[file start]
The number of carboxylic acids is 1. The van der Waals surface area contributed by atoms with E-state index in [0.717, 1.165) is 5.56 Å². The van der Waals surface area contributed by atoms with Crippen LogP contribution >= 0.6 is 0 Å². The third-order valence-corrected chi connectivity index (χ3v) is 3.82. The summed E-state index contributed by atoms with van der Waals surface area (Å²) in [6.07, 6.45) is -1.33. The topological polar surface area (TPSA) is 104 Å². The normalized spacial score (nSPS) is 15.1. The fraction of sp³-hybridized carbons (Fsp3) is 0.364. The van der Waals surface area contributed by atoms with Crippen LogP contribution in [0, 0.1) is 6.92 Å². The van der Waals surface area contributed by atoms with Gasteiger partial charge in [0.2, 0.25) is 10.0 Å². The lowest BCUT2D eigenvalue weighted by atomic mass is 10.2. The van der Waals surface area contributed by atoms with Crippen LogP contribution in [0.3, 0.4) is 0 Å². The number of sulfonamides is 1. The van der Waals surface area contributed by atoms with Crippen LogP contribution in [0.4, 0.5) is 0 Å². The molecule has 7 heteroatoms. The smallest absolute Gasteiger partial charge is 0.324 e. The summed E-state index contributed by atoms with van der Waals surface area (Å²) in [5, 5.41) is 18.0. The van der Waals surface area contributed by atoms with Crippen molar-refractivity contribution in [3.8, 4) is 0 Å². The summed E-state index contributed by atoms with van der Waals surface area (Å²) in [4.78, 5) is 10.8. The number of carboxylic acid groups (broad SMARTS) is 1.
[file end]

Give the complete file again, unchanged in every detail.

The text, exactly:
The number of carboxylic acids is 1. The van der Waals surface area contributed by atoms with E-state index in [0.717, 1.165) is 5.56 Å². The van der Waals surface area contributed by atoms with Crippen LogP contribution >= 0.6 is 0 Å². The third-order valence-corrected chi connectivity index (χ3v) is 3.82. The summed E-state index contributed by atoms with van der Waals surface area (Å²) in [6.07, 6.45) is -1.33. The topological polar surface area (TPSA) is 104 Å². The normalized spacial score (nSPS) is 15.1. The fraction of sp³-hybridized carbons (Fsp3) is 0.364. The van der Waals surface area contributed by atoms with Crippen LogP contribution in [0, 0.1) is 6.92 Å². The van der Waals surface area contributed by atoms with Gasteiger partial charge in [0.2, 0.25) is 10.0 Å². The lowest BCUT2D eigenvalue weighted by atomic mass is 10.2. The van der Waals surface area contributed by atoms with Crippen LogP contribution in [0.3, 0.4) is 0 Å². The number of sulfonamides is 1. The van der Waals surface area contributed by atoms with Crippen LogP contribution in [0.4, 0.5) is 0 Å². The molecule has 7 heteroatoms. The smallest absolute Gasteiger partial charge is 0.324 e. The summed E-state index contributed by atoms with van der Waals surface area (Å²) in [5, 5.41) is 18.0. The van der Waals surface area contributed by atoms with Crippen molar-refractivity contribution in [3.8, 4) is 0 Å². The summed E-state index contributed by atoms with van der Waals surface area (Å²) in [4.78, 5) is 10.8. The number of carboxylic acid groups (broad SMARTS) is 1.